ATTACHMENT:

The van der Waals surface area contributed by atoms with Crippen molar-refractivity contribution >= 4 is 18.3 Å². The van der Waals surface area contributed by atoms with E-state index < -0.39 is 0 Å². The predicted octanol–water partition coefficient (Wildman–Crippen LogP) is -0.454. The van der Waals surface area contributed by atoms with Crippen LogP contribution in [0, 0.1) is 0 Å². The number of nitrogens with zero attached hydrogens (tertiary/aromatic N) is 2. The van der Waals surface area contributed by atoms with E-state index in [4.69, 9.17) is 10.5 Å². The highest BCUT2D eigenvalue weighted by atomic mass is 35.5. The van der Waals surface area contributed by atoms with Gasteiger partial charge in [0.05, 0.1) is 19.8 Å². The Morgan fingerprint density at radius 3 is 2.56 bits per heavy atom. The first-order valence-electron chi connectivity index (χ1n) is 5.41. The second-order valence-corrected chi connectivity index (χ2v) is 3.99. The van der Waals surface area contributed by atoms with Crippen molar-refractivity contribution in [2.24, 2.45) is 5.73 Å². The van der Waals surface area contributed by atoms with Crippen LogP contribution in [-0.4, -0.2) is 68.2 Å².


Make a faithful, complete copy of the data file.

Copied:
The van der Waals surface area contributed by atoms with Crippen molar-refractivity contribution >= 4 is 18.3 Å². The van der Waals surface area contributed by atoms with E-state index < -0.39 is 0 Å². The predicted octanol–water partition coefficient (Wildman–Crippen LogP) is -0.454. The van der Waals surface area contributed by atoms with Crippen LogP contribution in [0, 0.1) is 0 Å². The number of nitrogens with zero attached hydrogens (tertiary/aromatic N) is 2. The van der Waals surface area contributed by atoms with E-state index in [4.69, 9.17) is 10.5 Å². The highest BCUT2D eigenvalue weighted by atomic mass is 35.5. The van der Waals surface area contributed by atoms with Gasteiger partial charge in [0.05, 0.1) is 19.8 Å². The Morgan fingerprint density at radius 3 is 2.56 bits per heavy atom. The first-order valence-electron chi connectivity index (χ1n) is 5.41. The second-order valence-corrected chi connectivity index (χ2v) is 3.99. The van der Waals surface area contributed by atoms with Crippen molar-refractivity contribution in [2.24, 2.45) is 5.73 Å². The van der Waals surface area contributed by atoms with Crippen LogP contribution in [-0.4, -0.2) is 68.2 Å².